Courteney Cox’s “Scream” debuts with an impressive $30.6 million


A reimagining of a horror franchise that seemed to have run out of steam, “Scream” dominated the box office, earning a staggering $30.6 million.

The sequel is slated to gross $35 million during Martin Luther King Jr.’s four-day holiday weekend, a spectacular result considering that “Scream” only cost $25 million to produce. It also represents some positive news for the hurt and battered cinema industry, considering the success of “Scream” comes amid a surge in COVID-19. It helps that Scream’s target audience is younger, meaning they might not have been as spooked by the highly contagious Omicron variant that’s powering the latest iteration of a seemingly never-ending pandemic. Paramount and Spyglass Media sponsored the reboot, which marks the first new chapter in the “Scream” series in a decade and shares a title with the 1996 original — the “Scream” saga is apparently so about integers. The film also brings back familiar faces like Neve Campbell, Courteney Cox and David Arquette, who are once again haunted by a serial killer in a Ghostface mask. “Scream” debuted in 3,664 locations.

And while Sony’s Spider-Man: No Way Home lost its box-office crown for the first time since it premiered in December, the superhero sequel still had some stellar results. The film is expected to have four-day earnings of $26 million. With more than $700 million under its belt, Spider-Man: No Way Home will now become the fourth highest-grossing domestic release in history, behind only Avatar ($760 million) and Avengers: Endgame ($858 million). U.S. dollar). and “Star Wars: The Force Awakens” ($936 million). Such is the popularity of the film that it was even name-checked this weekend during “SNL,” with President Biden urging people to stop watching “Spider-Man” in a bid to control the spread of Omicron.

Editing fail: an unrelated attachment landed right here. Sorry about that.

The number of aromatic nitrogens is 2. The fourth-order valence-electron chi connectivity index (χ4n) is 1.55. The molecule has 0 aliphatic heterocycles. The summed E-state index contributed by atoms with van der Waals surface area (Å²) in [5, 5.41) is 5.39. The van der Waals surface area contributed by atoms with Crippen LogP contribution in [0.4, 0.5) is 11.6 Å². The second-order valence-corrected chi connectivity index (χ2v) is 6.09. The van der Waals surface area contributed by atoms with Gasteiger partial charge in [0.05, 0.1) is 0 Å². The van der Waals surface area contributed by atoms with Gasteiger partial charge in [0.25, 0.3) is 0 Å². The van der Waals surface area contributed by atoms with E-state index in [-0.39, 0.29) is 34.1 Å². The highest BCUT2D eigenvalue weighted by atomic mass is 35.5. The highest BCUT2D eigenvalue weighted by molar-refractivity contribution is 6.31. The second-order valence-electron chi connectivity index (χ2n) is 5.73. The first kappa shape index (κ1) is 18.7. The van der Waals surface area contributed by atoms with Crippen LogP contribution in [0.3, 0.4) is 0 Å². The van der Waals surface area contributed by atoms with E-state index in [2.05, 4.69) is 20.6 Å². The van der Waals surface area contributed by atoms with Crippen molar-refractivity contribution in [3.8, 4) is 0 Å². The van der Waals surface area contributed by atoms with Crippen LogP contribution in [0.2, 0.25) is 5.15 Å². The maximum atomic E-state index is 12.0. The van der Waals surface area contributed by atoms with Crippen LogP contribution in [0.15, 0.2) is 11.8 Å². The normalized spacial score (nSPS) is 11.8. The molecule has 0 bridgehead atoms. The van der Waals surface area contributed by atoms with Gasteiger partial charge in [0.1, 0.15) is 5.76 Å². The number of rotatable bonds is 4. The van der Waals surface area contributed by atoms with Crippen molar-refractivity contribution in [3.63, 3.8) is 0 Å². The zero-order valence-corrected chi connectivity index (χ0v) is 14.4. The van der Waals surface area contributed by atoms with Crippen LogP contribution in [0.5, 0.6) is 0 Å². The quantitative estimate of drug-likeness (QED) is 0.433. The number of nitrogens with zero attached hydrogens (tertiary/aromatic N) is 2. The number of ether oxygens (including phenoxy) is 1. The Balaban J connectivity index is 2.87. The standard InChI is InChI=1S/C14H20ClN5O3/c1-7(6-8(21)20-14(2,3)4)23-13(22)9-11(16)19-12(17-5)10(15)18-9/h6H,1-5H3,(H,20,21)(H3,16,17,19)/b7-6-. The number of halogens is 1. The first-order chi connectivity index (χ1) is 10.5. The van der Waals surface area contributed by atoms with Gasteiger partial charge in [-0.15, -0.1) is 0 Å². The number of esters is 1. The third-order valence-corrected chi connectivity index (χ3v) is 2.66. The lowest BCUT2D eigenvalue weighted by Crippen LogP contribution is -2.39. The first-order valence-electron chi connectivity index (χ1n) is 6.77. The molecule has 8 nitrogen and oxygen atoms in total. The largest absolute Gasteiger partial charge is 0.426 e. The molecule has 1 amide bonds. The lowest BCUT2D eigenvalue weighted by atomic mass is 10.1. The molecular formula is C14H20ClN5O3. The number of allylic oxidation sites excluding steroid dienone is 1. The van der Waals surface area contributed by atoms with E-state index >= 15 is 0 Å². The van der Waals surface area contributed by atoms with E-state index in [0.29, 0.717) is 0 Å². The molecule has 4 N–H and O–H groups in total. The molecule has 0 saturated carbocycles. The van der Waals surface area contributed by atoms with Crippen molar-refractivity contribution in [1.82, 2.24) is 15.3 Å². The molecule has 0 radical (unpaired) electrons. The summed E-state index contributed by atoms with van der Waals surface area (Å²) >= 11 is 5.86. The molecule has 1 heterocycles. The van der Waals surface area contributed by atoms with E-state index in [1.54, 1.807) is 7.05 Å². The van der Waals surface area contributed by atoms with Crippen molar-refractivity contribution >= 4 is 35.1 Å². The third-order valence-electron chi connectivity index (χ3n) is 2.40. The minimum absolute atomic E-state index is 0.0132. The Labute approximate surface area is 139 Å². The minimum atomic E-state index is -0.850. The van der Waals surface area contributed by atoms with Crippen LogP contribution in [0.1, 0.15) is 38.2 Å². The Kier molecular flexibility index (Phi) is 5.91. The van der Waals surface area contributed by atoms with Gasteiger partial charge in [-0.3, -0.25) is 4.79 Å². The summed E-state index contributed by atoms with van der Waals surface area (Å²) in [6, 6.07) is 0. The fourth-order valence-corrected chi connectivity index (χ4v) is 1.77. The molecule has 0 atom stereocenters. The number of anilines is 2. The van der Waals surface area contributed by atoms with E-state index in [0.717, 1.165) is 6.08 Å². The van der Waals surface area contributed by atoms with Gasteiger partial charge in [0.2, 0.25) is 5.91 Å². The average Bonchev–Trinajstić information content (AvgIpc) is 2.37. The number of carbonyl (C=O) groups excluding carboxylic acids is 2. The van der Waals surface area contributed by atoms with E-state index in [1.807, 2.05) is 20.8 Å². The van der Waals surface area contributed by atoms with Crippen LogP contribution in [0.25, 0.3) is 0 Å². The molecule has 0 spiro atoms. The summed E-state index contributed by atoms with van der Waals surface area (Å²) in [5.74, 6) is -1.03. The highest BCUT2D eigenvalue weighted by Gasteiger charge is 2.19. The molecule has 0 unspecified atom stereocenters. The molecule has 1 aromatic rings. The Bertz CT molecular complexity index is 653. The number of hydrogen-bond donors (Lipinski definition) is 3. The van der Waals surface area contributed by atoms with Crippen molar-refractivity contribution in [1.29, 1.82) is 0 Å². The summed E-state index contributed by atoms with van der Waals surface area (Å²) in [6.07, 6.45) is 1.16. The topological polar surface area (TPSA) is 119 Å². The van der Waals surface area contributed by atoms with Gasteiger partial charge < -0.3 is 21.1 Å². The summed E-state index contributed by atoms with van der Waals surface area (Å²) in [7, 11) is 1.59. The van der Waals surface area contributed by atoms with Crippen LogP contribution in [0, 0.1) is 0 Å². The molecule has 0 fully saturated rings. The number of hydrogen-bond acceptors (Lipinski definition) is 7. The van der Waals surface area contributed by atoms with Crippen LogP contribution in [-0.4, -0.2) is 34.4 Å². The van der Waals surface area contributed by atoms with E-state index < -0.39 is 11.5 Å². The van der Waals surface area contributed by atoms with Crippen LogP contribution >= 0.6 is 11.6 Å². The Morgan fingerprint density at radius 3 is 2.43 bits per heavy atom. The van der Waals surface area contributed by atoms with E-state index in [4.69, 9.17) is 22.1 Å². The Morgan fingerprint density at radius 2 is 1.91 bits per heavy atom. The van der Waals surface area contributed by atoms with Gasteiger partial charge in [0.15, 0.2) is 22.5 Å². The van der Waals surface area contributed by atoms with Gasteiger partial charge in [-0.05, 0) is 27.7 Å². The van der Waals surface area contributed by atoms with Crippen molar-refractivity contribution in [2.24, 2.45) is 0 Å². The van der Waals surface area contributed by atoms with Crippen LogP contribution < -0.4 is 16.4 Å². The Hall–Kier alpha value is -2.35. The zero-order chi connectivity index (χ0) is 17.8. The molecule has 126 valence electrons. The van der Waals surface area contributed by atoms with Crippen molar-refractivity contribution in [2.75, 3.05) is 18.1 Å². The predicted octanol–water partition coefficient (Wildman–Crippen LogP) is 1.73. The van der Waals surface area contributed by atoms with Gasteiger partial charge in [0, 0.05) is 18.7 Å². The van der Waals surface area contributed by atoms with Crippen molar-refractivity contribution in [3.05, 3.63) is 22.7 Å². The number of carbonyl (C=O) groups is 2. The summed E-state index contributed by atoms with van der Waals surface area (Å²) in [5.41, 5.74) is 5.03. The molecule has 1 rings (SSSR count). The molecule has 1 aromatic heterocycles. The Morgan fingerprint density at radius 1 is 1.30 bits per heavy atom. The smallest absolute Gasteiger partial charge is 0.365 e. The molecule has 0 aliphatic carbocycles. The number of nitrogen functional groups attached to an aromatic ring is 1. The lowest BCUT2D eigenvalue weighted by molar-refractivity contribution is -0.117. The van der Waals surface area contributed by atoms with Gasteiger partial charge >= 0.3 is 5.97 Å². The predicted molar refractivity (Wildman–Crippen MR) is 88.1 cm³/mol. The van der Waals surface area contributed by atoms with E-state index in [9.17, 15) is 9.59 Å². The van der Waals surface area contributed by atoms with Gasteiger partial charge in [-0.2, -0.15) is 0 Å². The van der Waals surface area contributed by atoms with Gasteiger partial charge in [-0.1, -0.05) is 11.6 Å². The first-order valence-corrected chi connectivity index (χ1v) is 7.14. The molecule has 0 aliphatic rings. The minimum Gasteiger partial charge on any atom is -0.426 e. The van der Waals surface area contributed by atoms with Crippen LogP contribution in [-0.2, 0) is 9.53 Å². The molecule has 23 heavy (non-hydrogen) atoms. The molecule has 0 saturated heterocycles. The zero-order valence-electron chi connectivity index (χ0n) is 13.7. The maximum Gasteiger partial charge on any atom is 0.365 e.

The opening weekend earnings for “Scream” are close to the opening earnings of other pandemic-era horror hits like “Halloween Kills” ($49.4 million debut) and “A Quiet Place Part II” ($47.5 million). -Dollar). It’s also a major improvement over 2011’s Scream 4, which opened for a daunting $19.3 million. Unlike other films released during COVID, Scream’s low budget means that it’s going to have some impressive profit margins – movies like Shang-Chi and the Legend of the Ten Rings. ‘ and ‘No Time To Die’ topped the box office, but their high costs meant they lost money during their theatrical releases at a time when ticket sales were falling.

Scream is directed by Matt Bettinelli-Olpin and Tyler Gillett, taking over the series from its founder Wes Craven, the late horror maestro. Melissa Barrera, Jenna Ortega, Jack Quaid and Dylan Minnette round out the cast of the horror sequel.

Universal and Illumination Entertainment’s “Sing 2” took third place on the domestic box office and grossed $8.3 million. The film is forecast to gross $11 million during the four-day vacation, taking its gross to $122.1 million. Another Universal release, “The 355,” placed fourth, earning $2.3 million. The spy thriller is a commercial dud. It will end the four-day weekend with $2.8 million, taking its haul to a disastrous $8.9 million. Don’t hold your breath for “The 356″….Reuters


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